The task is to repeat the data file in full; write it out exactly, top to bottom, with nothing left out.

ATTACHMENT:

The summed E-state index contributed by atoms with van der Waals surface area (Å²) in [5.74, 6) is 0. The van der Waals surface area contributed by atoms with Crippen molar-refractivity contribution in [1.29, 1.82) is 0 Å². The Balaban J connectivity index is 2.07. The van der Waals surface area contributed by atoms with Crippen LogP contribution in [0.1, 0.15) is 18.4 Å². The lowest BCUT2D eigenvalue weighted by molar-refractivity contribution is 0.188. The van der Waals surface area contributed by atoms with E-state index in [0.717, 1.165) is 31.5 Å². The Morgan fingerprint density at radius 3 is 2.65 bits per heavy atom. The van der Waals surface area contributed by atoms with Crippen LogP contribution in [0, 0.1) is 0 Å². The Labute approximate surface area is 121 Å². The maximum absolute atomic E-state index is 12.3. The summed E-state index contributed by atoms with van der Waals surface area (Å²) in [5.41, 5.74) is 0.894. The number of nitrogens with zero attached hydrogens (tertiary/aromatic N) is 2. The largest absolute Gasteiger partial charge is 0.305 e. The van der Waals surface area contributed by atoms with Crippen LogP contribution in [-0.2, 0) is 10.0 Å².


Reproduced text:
The summed E-state index contributed by atoms with van der Waals surface area (Å²) in [5.74, 6) is 0. The van der Waals surface area contributed by atoms with Crippen molar-refractivity contribution in [1.29, 1.82) is 0 Å². The Balaban J connectivity index is 2.07. The van der Waals surface area contributed by atoms with Crippen LogP contribution in [0.1, 0.15) is 18.4 Å². The lowest BCUT2D eigenvalue weighted by molar-refractivity contribution is 0.188. The van der Waals surface area contributed by atoms with E-state index in [0.717, 1.165) is 31.5 Å². The Morgan fingerprint density at radius 3 is 2.65 bits per heavy atom. The van der Waals surface area contributed by atoms with Crippen LogP contribution in [0, 0.1) is 0 Å². The Labute approximate surface area is 121 Å². The maximum absolute atomic E-state index is 12.3. The summed E-state index contributed by atoms with van der Waals surface area (Å²) in [5.41, 5.74) is 0.894. The number of nitrogens with zero attached hydrogens (tertiary/aromatic N) is 2. The largest absolute Gasteiger partial charge is 0.305 e. The van der Waals surface area contributed by atoms with Crippen LogP contribution in [-0.2, 0) is 10.0 Å².